Posted: Tuesday, November 20, 2012 4:37 pm | Updated: 4:52 pm, Tue Nov 20, 2012.
One part whiskey, one part honey, one part lemon makes a pretty effective cough medicine, so says Brett Bass, the lead guitarist of outlaw bluegrass band Grandpa’s Cough Medicine.
A stalwart of the Jacksonville music scene for the last four years and hailing from Atlantic Beach, Florida, this trio made up of Bass, Mike Coker on banjo, and Jon Murphy on stand-up bass, GCM has appeared multiple times at Suwannee Springfest and Magnolia Fest, and is constantly playing around its home base, creating a loyal following of fans that love the band’s irreverent approach to traditional bluegrass.
Each member is remarkably accomplished at his instrument, but despite that the band is shunned by “traditional” bluegrass players. Maybe it’s the way guitarist Brett Bass uses the heavy metal stylings of his youth to take his flatpicking style to a level one could only call speed-metal bluegrass. Maybe it’s the way Mike Coker emulates Earl Scruggs’ style on the banjo, yet with a frenetic aspect that would thrill any metal-head. Maybe it’s Jon Murphy’s relentless thump and slap of the bass that leaves no foot motionless. Or maybe it’s the fact that these guys avoid the gospel aspects of bluegrass, and the love ballads, exchanging all that smarmy stuff for all the dark aspects: murder songs, songs about corrupt politicians, lots of drinking songs, jealous lovers with chainsaws … you’ll hear them all on their sophomore release, “The Murder Chord.”
The album has it all, from crooked cops to murdering thieves, and plenty of hot bluegrass pickin’. Randy Kohr’s production is clean and devoid of the trappings of Nashville, giving Bass’s powerful baritone voice the clarity it deserves while avoiding that annoying tone employed by so many other country singers. Beyond the fact that Bass’s flatpicking skills can and should be mentioned in the same sentence as Tony Rice and Larry Keel, the way these guys work together is nothing short of thrilling. Tight harmonies and rhythms complete the perfection of the band’s music, and that combined with their fine songwriting skills make Grandpa’s Cough Medicine one of the great bluegrass bands of today, despite what the “traditionalists” say.
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Original link: http://www.oanow.com/the_corner_news/music/wildman_picks/article_e747e814-3362-11e2-93b4-001a4bcf6878.html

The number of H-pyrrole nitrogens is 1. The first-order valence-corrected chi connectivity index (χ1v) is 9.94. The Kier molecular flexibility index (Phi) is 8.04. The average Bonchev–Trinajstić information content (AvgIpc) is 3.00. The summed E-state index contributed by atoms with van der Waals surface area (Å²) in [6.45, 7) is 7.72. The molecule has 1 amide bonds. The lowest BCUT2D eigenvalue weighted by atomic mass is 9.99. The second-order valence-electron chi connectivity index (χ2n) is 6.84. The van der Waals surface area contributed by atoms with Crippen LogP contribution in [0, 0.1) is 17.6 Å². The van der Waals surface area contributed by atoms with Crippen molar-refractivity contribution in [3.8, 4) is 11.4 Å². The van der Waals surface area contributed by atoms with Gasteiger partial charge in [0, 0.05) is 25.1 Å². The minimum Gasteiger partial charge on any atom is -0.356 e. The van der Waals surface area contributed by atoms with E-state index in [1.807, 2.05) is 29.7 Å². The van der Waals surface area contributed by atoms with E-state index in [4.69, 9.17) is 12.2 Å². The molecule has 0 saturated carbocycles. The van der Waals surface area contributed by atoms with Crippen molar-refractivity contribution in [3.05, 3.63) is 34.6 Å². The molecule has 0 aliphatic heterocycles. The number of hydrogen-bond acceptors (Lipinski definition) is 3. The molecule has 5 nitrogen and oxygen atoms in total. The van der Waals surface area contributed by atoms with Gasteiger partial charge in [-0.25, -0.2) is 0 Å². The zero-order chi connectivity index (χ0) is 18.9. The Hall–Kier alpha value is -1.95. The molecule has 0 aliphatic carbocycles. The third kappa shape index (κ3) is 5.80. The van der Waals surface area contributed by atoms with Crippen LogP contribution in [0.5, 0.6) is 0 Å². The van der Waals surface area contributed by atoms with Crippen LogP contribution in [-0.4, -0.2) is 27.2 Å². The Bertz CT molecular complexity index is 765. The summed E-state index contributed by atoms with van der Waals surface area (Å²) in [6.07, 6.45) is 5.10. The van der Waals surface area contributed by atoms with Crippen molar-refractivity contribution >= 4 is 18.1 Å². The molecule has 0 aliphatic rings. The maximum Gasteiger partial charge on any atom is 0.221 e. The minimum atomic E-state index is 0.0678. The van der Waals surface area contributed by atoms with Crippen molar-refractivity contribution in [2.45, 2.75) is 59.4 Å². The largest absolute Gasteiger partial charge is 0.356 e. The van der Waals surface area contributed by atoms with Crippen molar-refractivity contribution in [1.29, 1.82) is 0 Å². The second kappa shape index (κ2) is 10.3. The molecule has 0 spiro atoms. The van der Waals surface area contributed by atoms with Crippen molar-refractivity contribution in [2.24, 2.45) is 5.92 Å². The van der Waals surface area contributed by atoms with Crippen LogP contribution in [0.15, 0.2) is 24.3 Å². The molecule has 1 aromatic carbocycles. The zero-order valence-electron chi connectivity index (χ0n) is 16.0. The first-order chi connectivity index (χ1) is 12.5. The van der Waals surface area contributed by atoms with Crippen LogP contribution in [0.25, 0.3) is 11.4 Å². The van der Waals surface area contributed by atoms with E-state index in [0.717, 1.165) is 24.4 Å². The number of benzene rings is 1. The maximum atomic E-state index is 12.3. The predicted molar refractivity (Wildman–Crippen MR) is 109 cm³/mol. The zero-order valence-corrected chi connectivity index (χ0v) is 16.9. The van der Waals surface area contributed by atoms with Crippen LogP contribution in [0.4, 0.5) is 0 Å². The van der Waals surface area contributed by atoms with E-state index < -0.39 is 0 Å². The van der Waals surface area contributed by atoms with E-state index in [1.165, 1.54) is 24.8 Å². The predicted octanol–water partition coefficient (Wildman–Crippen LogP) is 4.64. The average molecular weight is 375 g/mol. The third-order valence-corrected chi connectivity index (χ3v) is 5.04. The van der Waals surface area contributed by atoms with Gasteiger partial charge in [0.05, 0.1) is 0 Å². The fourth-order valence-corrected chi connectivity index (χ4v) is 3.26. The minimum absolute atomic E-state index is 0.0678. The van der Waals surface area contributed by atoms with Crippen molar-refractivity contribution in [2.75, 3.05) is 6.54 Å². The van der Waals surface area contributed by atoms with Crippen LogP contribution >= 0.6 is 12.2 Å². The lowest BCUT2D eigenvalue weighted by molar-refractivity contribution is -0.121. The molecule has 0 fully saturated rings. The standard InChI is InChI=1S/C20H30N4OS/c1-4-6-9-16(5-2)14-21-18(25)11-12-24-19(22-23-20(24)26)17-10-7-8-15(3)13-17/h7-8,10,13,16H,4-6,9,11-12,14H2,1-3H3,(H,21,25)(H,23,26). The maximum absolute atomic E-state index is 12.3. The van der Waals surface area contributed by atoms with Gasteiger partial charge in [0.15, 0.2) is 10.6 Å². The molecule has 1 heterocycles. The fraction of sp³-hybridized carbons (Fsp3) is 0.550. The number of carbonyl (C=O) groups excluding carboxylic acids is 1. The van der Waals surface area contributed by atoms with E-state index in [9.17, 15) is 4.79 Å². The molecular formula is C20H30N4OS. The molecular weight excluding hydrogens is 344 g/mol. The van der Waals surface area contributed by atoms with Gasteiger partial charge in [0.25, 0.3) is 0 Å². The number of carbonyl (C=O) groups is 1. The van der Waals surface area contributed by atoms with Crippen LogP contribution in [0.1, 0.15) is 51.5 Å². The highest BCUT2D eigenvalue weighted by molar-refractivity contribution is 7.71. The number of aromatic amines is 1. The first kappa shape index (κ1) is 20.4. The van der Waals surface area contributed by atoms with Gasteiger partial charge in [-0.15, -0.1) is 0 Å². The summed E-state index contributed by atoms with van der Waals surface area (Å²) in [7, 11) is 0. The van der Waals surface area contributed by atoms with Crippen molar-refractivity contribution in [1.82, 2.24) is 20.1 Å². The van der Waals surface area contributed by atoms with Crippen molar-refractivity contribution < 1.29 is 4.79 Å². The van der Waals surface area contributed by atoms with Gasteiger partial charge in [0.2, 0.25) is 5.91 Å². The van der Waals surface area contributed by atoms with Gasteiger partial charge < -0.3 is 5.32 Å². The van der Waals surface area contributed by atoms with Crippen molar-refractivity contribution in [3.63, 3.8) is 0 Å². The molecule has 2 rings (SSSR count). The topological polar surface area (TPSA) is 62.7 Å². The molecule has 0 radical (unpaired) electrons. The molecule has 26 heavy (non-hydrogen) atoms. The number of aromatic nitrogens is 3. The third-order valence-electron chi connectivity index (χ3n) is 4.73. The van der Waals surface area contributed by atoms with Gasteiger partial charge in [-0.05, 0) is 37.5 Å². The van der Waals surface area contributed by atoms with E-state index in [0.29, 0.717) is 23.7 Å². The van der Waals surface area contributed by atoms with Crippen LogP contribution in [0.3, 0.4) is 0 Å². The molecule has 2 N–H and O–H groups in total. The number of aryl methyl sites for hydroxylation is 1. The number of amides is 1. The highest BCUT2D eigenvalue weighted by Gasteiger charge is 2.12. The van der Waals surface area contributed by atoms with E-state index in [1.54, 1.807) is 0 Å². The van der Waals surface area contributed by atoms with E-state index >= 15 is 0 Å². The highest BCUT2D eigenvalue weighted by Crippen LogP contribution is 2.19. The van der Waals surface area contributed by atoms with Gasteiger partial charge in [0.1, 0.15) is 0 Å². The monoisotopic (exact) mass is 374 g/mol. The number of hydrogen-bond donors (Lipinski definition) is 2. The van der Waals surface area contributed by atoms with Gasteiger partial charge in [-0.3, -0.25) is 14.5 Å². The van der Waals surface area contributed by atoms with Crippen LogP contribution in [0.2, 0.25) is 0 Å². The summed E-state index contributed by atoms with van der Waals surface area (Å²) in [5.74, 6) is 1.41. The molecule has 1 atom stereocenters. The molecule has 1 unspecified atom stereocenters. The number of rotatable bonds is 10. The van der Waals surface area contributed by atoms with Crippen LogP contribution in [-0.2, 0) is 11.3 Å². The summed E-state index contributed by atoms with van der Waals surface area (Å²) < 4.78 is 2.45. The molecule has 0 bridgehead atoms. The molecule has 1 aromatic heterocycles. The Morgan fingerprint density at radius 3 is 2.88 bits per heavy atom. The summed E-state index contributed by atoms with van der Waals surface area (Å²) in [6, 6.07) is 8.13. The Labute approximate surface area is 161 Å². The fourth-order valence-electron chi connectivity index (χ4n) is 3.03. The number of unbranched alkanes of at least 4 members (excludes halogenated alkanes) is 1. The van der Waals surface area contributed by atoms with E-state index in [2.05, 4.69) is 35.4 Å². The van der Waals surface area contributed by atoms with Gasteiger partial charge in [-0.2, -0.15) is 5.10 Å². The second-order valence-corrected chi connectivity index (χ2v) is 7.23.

This is a project of all-original material from this Florida-based band, and given the rather gruesome theme (and graphics), the music is good, interesting, and enjoyable. The project is a Randy Kohrs production recorded in Nashville with Brett Bass (guitar, resonator guitar), Jon Murphy (bass), and Mike Coker (banjo), with guest Aaron Till (fiddle). These guys are good both instrumentally (with plenty of hot picking) and vocally (with good leads and harmony blends). The song arrangements are enjoyable with their tongue-in-cheek approach to their material. Songs include “Hurtin’,” a hangover repentance, “A Boy And His Dog,” an ode to his faithful friend, and “Julianne,” love gone wrong. “Border Patrol” is a Latin-flavored instrumental where everyone cuts loose including Aaron Till with a fiddle break. Other tunes include “Crooked Cop,” “The Girl I Learned To Love,” and “The Saddest Song No One Has Even Heard.” The two most gruesome tunes are “Bullet For A Thief” and “The Murder Chord,” best left to the listener to define. The most pleasant song of the set is “Arizona Sky” which shows the band in a lighter mood. We’re sure to be hearing more from Grandpa’s Cough Medicine.
Entertaining band story of the day: Before we left our gig in St. Augustine last night, I slammed two beers to make the most of our large comped tab. On the long drive home, I decided to hang my leg and dick out the window to piss. Urine then proceeded to get all over the side of the truck, much of it also ending up on the front of my shirt. When we get home, Banjo Boy gets the hose to rinse off his truck and pulls it a little too hard, ripping the pipe and spigot from the wall. A large geyser of water begins to erupt, us having no idea how to turn it off. I ended up calling my landlord at 3am, to find out where the shut off valve is, and it’s right under the pipe that was currently shooting a jet of water ten feet into the air. So I had to go step on the pipe, getting soaked in the process and turn the shut off valve. Now I have no running water in my house and an angry landlord. I still laughed. When you gotta go, you gotta go. – Brett